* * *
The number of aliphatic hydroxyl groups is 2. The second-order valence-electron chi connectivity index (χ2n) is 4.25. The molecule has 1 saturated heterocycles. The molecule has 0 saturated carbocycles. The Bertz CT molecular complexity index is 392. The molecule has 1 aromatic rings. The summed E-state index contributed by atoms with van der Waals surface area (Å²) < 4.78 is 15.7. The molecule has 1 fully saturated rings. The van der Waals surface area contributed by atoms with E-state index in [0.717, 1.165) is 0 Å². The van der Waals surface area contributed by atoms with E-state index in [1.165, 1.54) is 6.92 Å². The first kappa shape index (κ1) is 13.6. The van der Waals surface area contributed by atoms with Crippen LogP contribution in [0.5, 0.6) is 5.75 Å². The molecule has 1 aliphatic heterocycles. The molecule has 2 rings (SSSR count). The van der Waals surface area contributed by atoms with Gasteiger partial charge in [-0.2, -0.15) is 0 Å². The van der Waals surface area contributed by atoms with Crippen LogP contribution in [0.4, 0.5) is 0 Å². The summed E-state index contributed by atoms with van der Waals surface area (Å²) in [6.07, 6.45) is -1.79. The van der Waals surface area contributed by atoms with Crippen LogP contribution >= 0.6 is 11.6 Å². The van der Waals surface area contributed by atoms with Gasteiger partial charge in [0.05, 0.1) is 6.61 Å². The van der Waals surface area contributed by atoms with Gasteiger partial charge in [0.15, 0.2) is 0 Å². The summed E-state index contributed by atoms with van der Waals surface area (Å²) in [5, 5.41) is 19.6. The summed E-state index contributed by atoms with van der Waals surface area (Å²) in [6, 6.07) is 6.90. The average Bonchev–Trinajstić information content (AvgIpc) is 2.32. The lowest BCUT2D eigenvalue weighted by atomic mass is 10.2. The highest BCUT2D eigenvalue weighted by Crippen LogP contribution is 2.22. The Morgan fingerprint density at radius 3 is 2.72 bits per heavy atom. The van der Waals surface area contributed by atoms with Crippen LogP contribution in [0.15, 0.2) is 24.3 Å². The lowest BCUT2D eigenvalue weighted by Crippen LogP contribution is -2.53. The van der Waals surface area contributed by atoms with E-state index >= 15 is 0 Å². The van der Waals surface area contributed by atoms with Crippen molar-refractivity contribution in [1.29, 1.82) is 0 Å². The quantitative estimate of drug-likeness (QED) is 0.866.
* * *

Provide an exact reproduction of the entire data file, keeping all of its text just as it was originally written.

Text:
The number of aliphatic hydroxyl groups is 2. The second-order valence-electron chi connectivity index (χ2n) is 4.25. The molecule has 1 saturated heterocycles. The molecule has 0 saturated carbocycles. The Bertz CT molecular complexity index is 392. The molecule has 1 aromatic rings. The summed E-state index contributed by atoms with van der Waals surface area (Å²) < 4.78 is 15.7. The molecule has 1 fully saturated rings. The van der Waals surface area contributed by atoms with E-state index in [0.717, 1.165) is 0 Å². The van der Waals surface area contributed by atoms with E-state index in [1.165, 1.54) is 6.92 Å². The first kappa shape index (κ1) is 13.6. The van der Waals surface area contributed by atoms with Crippen LogP contribution in [0.5, 0.6) is 5.75 Å². The molecule has 1 aliphatic heterocycles. The molecule has 2 rings (SSSR count). The van der Waals surface area contributed by atoms with Gasteiger partial charge in [-0.2, -0.15) is 0 Å². The van der Waals surface area contributed by atoms with Crippen LogP contribution in [0.4, 0.5) is 0 Å². The summed E-state index contributed by atoms with van der Waals surface area (Å²) in [6.07, 6.45) is -1.79. The van der Waals surface area contributed by atoms with Crippen LogP contribution >= 0.6 is 11.6 Å². The van der Waals surface area contributed by atoms with Gasteiger partial charge in [0.05, 0.1) is 6.61 Å². The van der Waals surface area contributed by atoms with Gasteiger partial charge in [0.15, 0.2) is 0 Å². The summed E-state index contributed by atoms with van der Waals surface area (Å²) in [5, 5.41) is 19.6. The summed E-state index contributed by atoms with van der Waals surface area (Å²) in [6, 6.07) is 6.90. The average Bonchev–Trinajstić information content (AvgIpc) is 2.32. The lowest BCUT2D eigenvalue weighted by atomic mass is 10.2. The highest BCUT2D eigenvalue weighted by Crippen LogP contribution is 2.22. The Morgan fingerprint density at radius 3 is 2.72 bits per heavy atom. The van der Waals surface area contributed by atoms with Crippen LogP contribution in [0.15, 0.2) is 24.3 Å². The lowest BCUT2D eigenvalue weighted by Crippen LogP contribution is -2.53. The van der Waals surface area contributed by atoms with E-state index >= 15 is 0 Å². The van der Waals surface area contributed by atoms with Crippen molar-refractivity contribution in [1.29, 1.82) is 0 Å². The quantitative estimate of drug-likeness (QED) is 0.866.